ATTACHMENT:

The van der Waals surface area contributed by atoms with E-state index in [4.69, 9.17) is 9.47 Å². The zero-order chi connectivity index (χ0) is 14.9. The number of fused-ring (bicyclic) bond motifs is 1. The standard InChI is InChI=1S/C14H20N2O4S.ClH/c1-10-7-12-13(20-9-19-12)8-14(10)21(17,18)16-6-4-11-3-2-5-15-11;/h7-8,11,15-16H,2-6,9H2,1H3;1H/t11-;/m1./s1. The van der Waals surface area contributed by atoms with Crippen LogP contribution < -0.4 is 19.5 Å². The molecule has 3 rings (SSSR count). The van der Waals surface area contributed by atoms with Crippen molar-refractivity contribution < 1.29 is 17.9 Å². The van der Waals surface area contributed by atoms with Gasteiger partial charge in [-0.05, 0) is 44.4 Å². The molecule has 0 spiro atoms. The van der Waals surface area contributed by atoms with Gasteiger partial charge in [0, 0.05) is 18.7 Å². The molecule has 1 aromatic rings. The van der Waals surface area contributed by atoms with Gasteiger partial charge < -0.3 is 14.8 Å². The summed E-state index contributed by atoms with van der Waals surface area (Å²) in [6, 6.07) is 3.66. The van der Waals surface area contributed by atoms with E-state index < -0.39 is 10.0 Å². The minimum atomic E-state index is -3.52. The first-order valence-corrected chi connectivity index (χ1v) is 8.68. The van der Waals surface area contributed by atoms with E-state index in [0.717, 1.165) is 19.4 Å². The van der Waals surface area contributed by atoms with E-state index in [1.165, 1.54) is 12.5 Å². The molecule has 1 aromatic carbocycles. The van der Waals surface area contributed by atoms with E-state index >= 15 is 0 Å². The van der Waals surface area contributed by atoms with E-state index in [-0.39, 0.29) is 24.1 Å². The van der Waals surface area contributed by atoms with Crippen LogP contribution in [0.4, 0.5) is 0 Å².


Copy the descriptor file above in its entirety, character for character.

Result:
The van der Waals surface area contributed by atoms with E-state index in [4.69, 9.17) is 9.47 Å². The zero-order chi connectivity index (χ0) is 14.9. The number of fused-ring (bicyclic) bond motifs is 1. The standard InChI is InChI=1S/C14H20N2O4S.ClH/c1-10-7-12-13(20-9-19-12)8-14(10)21(17,18)16-6-4-11-3-2-5-15-11;/h7-8,11,15-16H,2-6,9H2,1H3;1H/t11-;/m1./s1. The van der Waals surface area contributed by atoms with Crippen LogP contribution < -0.4 is 19.5 Å². The molecule has 3 rings (SSSR count). The van der Waals surface area contributed by atoms with Crippen molar-refractivity contribution < 1.29 is 17.9 Å². The van der Waals surface area contributed by atoms with Gasteiger partial charge in [-0.05, 0) is 44.4 Å². The molecule has 0 spiro atoms. The van der Waals surface area contributed by atoms with Gasteiger partial charge in [0, 0.05) is 18.7 Å². The molecule has 1 aromatic rings. The van der Waals surface area contributed by atoms with Gasteiger partial charge < -0.3 is 14.8 Å². The summed E-state index contributed by atoms with van der Waals surface area (Å²) in [6, 6.07) is 3.66. The van der Waals surface area contributed by atoms with E-state index < -0.39 is 10.0 Å². The minimum atomic E-state index is -3.52. The first-order valence-corrected chi connectivity index (χ1v) is 8.68. The van der Waals surface area contributed by atoms with E-state index in [0.717, 1.165) is 19.4 Å². The van der Waals surface area contributed by atoms with E-state index in [1.165, 1.54) is 12.5 Å². The molecule has 1 aromatic carbocycles. The van der Waals surface area contributed by atoms with E-state index >= 15 is 0 Å². The van der Waals surface area contributed by atoms with E-state index in [-0.39, 0.29) is 24.1 Å². The van der Waals surface area contributed by atoms with Crippen LogP contribution in [0.4, 0.5) is 0 Å².